Flag of Convenience 

Hatch’s flag desecration amendment failed narrowly'thanks to Bennett.

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As large as it looms on our current national conscience, terrorism still a relatively recent threat. The longer rhetorical thread coming from conservative quarters is the threat of “activist judges” hell-bent on robbing our great nation of freedom, parenthood, tasty home recipes and any other garnish sacred to the traditions of our great nation.

In fact, reading conservative publications such as National Review we can conclude that our nation’s courts, and even the Supreme Court, have no business hearing cases at all.

Sample, if you will the ludicrous June 30 editorial lashing William F. Buckley’s publication gave the Supreme Court in the fallout of Hamdan v. Rumsfeld, the 5-3 ruling that President Bush’s Gitmo policies violated the Geneva Conventions and lacked necessary authorization from Congress. The Supreme Court “had no business deciding this case at all,” the editorial board huffed and “lacked the institutional competence” necessary to judge such matters “which the Framers committed singularly to the chief executive.” Who is judge, jury and executioner? King George, thank you very much. Checks and balances be damned!

Who knows what Sen. Orrin Hatch thinks of the indefinite detention of 450 Gitmo prisoners who may or may not be guilty? He said two years ago he was troubled “that critical military decisions could be second-guessed by attorneys in a courtroom.” In our glorious war on terror it’s right-wing blasphemy to consider that anyone within our sights might be innocent or undeserving of wrath.

No, unquestioned innocence is something reserved exclusively for our flag, which in 1989 the Supreme Court failed to protect. Anyone unwilling to protect Old Glory is guilty, guilty and guilty. So year after year after year'1995, 1997, 1999, 2001, 2003, 2005 and now 2006, to be exact'he’s attempted to maneuver his besotted flag desecration amendment through either the Senate or Congress. “It’s a message to activist judges that enough is enough,” a recent press release out of his office fumes. “This amendment is a way for Congress to stand up and say to the Supreme Court we won’t sit idly by when you usurp the power of the people.

Hatch may or may not know how many Iraqi civilians have lost their lives in our war, or how many detainees sit in Gitmo. But he knows exactly how many U.S. flags have been burned, ripped or defaced since 2003. In a recent Senate speech Hatch revealed that shocking number to be a round 17. Such scrupulous documentation should be expected from a man who’s recorded nine CDs worth of religious and patriotic music. The fact that Hatch cares so deeply about patent law'recall his threat to blow up computers used to illegally download music'adds dimension to a personality that takes so much offense at the violation of symbols and property. This year Hatch’s dream to amend our First Amendment freedoms nearly came true, if not for the courage of one lone Senator who broke the two-thirds majority needed to send this execrable piece of legislation to state Legislatures nationwide for inevitable ratification.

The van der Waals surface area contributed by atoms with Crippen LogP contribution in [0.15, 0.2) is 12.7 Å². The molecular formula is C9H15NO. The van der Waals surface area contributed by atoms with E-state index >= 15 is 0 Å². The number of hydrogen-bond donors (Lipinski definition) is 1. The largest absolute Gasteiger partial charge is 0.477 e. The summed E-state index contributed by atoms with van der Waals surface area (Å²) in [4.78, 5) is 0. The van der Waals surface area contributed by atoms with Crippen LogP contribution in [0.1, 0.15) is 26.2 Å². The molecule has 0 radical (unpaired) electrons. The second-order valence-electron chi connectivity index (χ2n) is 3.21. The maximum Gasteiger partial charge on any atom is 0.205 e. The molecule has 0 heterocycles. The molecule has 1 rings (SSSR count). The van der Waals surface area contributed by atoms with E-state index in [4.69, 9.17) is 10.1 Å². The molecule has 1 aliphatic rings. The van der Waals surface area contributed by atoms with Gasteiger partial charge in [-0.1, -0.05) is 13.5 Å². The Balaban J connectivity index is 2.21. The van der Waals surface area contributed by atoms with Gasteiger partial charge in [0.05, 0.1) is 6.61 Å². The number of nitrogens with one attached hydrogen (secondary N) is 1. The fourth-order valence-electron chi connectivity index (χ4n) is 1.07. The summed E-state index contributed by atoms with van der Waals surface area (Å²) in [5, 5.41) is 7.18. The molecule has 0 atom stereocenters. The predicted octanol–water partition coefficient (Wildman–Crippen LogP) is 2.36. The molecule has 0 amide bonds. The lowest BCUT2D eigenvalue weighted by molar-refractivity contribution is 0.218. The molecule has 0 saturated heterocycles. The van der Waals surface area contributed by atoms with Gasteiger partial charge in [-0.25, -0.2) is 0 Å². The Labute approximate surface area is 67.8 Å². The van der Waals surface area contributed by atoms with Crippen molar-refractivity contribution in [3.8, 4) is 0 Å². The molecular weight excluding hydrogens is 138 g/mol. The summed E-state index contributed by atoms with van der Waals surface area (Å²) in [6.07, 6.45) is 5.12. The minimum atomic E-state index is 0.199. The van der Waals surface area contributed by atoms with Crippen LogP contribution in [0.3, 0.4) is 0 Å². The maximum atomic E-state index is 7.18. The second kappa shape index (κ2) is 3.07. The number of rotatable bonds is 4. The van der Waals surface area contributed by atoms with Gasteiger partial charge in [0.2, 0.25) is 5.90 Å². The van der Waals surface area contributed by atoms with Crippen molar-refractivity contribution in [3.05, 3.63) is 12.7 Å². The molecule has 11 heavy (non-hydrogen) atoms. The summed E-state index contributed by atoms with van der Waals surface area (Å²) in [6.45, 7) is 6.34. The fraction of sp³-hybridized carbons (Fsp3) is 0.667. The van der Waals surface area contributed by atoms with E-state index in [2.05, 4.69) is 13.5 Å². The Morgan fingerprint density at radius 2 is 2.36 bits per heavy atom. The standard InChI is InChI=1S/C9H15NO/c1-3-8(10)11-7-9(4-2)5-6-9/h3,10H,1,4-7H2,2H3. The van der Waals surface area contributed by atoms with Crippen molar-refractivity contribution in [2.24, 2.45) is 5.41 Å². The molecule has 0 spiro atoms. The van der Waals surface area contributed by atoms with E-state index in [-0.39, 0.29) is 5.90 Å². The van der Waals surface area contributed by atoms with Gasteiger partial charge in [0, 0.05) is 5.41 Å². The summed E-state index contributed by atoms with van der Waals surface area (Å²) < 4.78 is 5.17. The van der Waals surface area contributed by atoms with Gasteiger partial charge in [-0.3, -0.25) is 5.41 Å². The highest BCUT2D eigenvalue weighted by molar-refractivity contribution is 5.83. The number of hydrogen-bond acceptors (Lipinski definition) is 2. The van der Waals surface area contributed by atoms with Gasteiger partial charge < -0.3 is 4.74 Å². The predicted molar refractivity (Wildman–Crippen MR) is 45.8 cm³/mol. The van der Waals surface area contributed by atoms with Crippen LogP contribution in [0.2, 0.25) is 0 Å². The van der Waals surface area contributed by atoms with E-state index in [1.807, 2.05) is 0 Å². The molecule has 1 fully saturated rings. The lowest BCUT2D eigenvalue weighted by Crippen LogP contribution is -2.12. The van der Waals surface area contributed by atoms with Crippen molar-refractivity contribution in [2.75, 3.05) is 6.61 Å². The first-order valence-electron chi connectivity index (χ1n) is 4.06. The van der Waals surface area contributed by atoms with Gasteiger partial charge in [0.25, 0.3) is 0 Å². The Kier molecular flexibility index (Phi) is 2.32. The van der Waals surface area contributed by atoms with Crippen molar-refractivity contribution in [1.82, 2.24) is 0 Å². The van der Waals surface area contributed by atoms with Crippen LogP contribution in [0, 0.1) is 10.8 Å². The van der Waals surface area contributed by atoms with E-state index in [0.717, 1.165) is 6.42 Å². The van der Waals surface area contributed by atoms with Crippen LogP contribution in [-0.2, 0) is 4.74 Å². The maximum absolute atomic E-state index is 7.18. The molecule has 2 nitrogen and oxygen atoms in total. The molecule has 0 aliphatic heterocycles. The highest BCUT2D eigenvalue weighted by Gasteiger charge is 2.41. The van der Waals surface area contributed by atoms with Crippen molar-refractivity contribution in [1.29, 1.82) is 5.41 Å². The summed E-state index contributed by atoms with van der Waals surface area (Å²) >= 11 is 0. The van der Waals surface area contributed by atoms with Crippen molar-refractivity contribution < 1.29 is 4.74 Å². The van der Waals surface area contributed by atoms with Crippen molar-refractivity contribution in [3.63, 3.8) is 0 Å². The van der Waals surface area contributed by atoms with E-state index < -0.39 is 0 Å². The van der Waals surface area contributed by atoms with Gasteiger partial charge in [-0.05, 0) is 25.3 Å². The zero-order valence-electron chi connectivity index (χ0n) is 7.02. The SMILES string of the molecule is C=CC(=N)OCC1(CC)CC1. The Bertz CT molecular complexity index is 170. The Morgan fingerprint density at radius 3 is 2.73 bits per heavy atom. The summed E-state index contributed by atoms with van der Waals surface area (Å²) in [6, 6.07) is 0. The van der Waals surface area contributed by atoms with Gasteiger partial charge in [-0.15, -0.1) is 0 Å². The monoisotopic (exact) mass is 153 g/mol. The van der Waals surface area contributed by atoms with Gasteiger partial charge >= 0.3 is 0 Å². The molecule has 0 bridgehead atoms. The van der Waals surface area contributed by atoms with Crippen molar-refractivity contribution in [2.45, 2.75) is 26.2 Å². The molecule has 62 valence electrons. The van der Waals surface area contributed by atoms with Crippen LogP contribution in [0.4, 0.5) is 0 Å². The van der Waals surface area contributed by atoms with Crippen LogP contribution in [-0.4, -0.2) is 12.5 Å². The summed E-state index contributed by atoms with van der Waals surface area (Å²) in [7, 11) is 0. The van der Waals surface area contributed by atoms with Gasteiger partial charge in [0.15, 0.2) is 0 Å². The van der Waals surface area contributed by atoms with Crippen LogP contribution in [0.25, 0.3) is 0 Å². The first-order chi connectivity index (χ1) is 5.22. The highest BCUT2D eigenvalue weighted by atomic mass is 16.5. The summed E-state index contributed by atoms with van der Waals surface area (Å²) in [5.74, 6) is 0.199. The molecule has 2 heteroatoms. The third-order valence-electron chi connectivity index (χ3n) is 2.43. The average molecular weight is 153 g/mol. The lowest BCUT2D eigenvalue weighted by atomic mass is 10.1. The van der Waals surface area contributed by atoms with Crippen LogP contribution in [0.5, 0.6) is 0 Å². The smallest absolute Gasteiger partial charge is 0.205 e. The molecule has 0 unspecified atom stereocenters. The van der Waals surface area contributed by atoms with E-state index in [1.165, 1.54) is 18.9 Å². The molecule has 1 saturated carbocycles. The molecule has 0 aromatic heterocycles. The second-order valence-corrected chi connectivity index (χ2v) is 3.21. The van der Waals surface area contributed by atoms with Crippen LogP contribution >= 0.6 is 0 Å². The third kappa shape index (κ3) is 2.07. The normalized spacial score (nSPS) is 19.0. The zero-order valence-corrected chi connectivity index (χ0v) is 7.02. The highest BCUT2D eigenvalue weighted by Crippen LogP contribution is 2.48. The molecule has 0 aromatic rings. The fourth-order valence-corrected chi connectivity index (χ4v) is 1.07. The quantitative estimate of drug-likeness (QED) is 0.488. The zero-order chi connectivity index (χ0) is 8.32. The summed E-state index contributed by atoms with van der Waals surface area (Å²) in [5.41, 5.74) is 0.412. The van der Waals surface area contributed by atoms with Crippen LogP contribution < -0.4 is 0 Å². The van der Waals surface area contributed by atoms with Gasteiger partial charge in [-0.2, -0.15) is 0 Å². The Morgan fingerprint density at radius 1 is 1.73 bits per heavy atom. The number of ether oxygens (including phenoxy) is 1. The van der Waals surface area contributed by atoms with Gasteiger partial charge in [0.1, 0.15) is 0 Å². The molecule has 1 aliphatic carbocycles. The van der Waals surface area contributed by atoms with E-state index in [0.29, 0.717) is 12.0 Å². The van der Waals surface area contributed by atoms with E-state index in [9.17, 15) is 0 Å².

That one U.S. Senator could, of course, have been named as any one of the 34 courageous enough to refuse granting the state power to punish speech and behavior deemed unpatriotic. But because Sen. Bennett hails from the same state as rabid nationalist Hatch, his office undoubtedly received some very nasty phone calls the day the flag-desecration amendment bit its deserved dust. Thinking people everywhere in Utah should find that unfair. If Bennett deserves anything for his principled stand, it’s unreserved praise.

As incredible as it sounds, politicians the likes of Hatch think nothing of turning our nation back to a time when activists like Eugene V. Debs were sentenced to 10 years in prison under the 1917 Espionage Act for opposing WWI. If you can criminalize speech you can criminalize ideas, and you can make criminal those you disagree with. Sen. Bennett has made it clear he doesn’t like the flag desecrated, either. But he’s not about to alter the most important political document our flag symbolizes. Beside, taking the grand trouble to amend the U.S. Constitution gives flag desecrators everywhere'all 17 of them since 2003'a status they just don’t deserve.

“We seem to stimulate flag desecration when we have the debate on amending the Constitution to prevent it,” Bennett observed in a recent press release explaining his position. “So, for that reason, I have consistently opposed a constitutional amendment on desecration of the flag.”

That’s a rather cheeky way of saying that the 17 cases of flag desecration Hatch complained about on the Senate floor really come down to all the attention he gives his pitiful proposal of a constitutional amendment whenever he pitches it. Or not. We can let Bennett speak to that.

Meanwhile, let’s review Alexander Hamilton’s immortal words in the Federalist Papers about the vital importance of our nation’s “courts of justice,” i.e., “the bulwarks of a limited Constitution against legislative encroachments.”

“[The] independence of the judges is equally requisite to guard the Constitution and the rights of individuals from the effects of those ill humors which the arts of designing men, or the influence of particular conjunctures, sometimes disseminate among the people themselves, and which, though they speedily give place to better information, and more deliberate reflection, have a tendency, in the meantime, to occasion dangerous innovations in the government, and serious oppressions of the minor party in the community.”

So never mind all this talk of “activist judges.” We’re better off asking hard questions about “the arts of designing men.” And I’m not talking about Bennett.

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